Please enjoy the January 2016 edition of the Construction Bulletin.
Please enjoy the January 2016 edition of the Construction Bulletin.
The following is Part III of a three part series focusing on the City of Scottsbluff’s 319 grant projects. These projects are designed to reduce impervious cover in parking lots, filtering and infiltrating stormwater runoff. This article will go over project successes. For an overview of the projects, see Part I. For project challenges and lessons learned, see Part II.
In the last article, we went over the challenges of landscaping a hot, harsh urban environment. Now that we have gone over the difficulties of these projects, we are going to outline some of the practices we used that worked well. The following is a list of some of the techniques that were effective and that we will be using in the future:
At this time, those are the most noticeable successes that we have seen. We are hoping that over time, using large landscape beds with adequate soil rooting volume for trees will help the trees to be more successful long-term; however, it will be several years before we know for sure if it is a success. We are also hoping to turn off the drip irrigation systems in the future. During their first summer, though, we will be leaving the irrigation on to help the plants establish their root systems. We may have to continue irrigating during extended dry periods. We will also be observing our plants over time to see how they do- watch for future articles outlining specific plant selections that have done well. All in all, perhaps the greatest success has been being able to remove over 9,500 square feet of concrete from our parking lots and replace it with a beautiful, functional landscape that will have great environmental benefits for years to come.
The following is Part II of a three part series focusing on the City of Scottsbluff’s 319 grant projects. These projects are designed to reduce impervious cover in parking lots, filtering and infiltrating stormwater runoff. This article will go over challenges and lessons learned from the projects. For an overview of the projects, see Part I.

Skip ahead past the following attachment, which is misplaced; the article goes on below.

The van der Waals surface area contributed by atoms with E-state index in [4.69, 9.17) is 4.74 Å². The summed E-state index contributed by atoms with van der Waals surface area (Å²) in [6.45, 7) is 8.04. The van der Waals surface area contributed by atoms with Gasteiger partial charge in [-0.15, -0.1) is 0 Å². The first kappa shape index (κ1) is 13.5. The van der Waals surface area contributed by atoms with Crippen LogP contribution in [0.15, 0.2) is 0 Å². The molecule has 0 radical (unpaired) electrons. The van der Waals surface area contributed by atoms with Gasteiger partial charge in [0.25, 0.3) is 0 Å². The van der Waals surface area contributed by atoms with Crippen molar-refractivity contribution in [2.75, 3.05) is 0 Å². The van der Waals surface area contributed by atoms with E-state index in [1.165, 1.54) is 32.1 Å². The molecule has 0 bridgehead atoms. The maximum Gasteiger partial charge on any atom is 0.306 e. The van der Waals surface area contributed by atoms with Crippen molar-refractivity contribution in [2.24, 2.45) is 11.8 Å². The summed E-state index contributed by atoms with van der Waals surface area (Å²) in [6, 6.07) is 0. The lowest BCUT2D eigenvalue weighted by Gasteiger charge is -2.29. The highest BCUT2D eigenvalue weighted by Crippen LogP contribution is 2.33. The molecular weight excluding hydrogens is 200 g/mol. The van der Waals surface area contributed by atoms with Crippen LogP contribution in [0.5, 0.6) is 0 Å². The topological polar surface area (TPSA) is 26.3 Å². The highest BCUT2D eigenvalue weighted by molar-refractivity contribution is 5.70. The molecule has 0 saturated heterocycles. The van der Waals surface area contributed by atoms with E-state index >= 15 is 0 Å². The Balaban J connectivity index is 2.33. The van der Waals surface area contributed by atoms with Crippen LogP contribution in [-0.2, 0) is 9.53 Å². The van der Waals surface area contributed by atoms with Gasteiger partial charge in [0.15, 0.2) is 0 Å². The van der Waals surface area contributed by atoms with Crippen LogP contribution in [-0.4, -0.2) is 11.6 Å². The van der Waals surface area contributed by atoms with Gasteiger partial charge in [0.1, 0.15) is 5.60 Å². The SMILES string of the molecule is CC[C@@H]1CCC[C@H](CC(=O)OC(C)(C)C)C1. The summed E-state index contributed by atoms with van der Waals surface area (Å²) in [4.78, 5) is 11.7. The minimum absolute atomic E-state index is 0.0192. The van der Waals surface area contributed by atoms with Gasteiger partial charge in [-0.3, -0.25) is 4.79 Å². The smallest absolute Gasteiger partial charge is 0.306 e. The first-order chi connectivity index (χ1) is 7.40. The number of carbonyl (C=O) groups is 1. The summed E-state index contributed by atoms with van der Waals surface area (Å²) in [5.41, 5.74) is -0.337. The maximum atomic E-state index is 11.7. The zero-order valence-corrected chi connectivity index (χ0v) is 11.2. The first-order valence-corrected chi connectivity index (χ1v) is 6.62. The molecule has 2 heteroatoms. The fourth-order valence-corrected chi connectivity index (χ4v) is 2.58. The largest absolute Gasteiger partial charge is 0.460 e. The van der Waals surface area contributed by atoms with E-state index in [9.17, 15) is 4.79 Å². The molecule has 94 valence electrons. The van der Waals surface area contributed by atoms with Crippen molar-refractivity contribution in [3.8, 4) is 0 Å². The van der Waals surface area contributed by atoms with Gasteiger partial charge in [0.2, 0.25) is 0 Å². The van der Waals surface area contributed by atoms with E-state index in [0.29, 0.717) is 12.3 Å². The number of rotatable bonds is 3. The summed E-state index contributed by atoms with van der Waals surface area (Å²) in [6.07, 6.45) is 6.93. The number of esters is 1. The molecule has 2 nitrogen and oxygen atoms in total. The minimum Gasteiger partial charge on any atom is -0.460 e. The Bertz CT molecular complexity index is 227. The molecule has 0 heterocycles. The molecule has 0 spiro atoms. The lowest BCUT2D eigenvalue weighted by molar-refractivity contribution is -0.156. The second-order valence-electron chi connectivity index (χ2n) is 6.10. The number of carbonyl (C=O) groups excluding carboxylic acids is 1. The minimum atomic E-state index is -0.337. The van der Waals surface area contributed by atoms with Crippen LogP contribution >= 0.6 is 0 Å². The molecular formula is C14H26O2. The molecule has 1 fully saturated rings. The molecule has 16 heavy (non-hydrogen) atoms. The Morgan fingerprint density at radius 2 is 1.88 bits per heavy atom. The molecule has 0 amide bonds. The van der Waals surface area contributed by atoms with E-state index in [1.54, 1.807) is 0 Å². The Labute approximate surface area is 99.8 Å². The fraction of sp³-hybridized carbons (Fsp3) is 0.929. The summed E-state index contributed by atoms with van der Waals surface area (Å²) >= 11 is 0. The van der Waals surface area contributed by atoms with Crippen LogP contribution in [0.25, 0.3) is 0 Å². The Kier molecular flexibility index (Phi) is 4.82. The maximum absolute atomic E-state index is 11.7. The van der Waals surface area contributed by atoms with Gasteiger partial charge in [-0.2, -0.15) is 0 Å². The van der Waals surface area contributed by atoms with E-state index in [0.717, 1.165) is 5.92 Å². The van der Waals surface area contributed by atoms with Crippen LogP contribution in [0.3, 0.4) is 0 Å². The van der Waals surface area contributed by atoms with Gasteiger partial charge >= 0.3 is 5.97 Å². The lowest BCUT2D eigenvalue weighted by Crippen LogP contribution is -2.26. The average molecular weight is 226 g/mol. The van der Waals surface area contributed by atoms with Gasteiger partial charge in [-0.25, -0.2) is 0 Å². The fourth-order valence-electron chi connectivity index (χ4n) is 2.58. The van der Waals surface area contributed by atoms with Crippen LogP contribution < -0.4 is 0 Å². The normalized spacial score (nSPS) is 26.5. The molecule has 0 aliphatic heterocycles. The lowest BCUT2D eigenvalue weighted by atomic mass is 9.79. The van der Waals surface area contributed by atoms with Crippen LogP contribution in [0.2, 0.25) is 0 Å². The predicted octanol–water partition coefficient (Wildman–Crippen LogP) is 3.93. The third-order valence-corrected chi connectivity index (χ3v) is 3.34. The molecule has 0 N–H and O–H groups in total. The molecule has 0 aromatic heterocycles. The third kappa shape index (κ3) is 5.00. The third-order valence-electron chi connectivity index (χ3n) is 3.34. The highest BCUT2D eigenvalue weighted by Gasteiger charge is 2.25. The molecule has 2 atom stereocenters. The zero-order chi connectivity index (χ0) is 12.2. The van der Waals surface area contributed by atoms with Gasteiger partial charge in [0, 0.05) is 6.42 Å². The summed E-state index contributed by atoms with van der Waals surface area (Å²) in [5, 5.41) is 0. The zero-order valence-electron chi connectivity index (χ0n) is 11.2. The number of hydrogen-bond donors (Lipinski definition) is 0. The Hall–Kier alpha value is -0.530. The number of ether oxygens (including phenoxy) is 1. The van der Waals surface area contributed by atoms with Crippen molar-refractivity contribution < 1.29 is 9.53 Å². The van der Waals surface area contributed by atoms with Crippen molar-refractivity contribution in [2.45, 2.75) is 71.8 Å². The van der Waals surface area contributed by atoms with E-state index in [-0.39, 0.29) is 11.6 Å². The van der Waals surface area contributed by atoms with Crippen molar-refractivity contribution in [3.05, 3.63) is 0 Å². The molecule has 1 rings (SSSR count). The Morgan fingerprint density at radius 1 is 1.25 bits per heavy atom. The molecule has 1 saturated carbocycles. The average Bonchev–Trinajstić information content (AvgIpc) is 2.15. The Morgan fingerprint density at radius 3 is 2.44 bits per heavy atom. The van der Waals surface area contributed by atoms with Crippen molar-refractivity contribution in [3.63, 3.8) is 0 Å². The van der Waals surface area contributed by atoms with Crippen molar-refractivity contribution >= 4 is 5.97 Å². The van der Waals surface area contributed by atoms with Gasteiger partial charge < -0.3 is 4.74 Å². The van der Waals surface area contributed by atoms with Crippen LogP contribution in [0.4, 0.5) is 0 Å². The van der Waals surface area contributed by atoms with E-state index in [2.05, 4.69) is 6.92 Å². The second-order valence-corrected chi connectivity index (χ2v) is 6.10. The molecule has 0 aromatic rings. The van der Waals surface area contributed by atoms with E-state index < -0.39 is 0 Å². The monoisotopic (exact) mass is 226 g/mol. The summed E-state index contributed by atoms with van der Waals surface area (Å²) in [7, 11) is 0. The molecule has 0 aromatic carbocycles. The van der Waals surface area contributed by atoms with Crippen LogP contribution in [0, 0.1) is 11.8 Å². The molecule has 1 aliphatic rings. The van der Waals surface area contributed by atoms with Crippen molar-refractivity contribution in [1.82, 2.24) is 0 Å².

In our last article, we went over the process of removing concrete and installing landscaping to create green areas throughout our downtown parking lots. There are several factors that, when combined, make it extremely difficult for a landscape to be successful in an urban environment. The following is a list of those challenges, along with a few of the lessons that we have learned so far. Over time, we will be continuing to observe and experiment with these landscapes to determine the best ways to make them successful. Continue reading Greening Up the Urban Environment- Part II
The following is Part I of a three part series focusing on the City of Scottsbluff’s 319 grant projects. These projects are designed to reduce impervious cover in parking lots, filtering and infiltrating stormwater runoff.
In 2014, the City of Scottsbluff was awarded $40,000 through the Nebraska Department of Environmental Quality’s 319 grant program. The purpose of the grant was to allow the City to install demonstration projects that would promote better stormwater management throughout the City. Through this project, the City was able to remove over 9,600 square feet of concrete throughout several parking lots and replace it with landscaping. In addition, some of the remaining concrete in the parking lots were sloped so as to allow runoff from the concrete to be captured by the landscaped areas. Continue reading Greening Up The Urban Environment- Part I
Spring means green – literally and figuratively. When the weather warms and grass starts growing, building begins and business gets busy, your livelihood in full swing. One way to keep green in the business pocket it to keep the building site green too.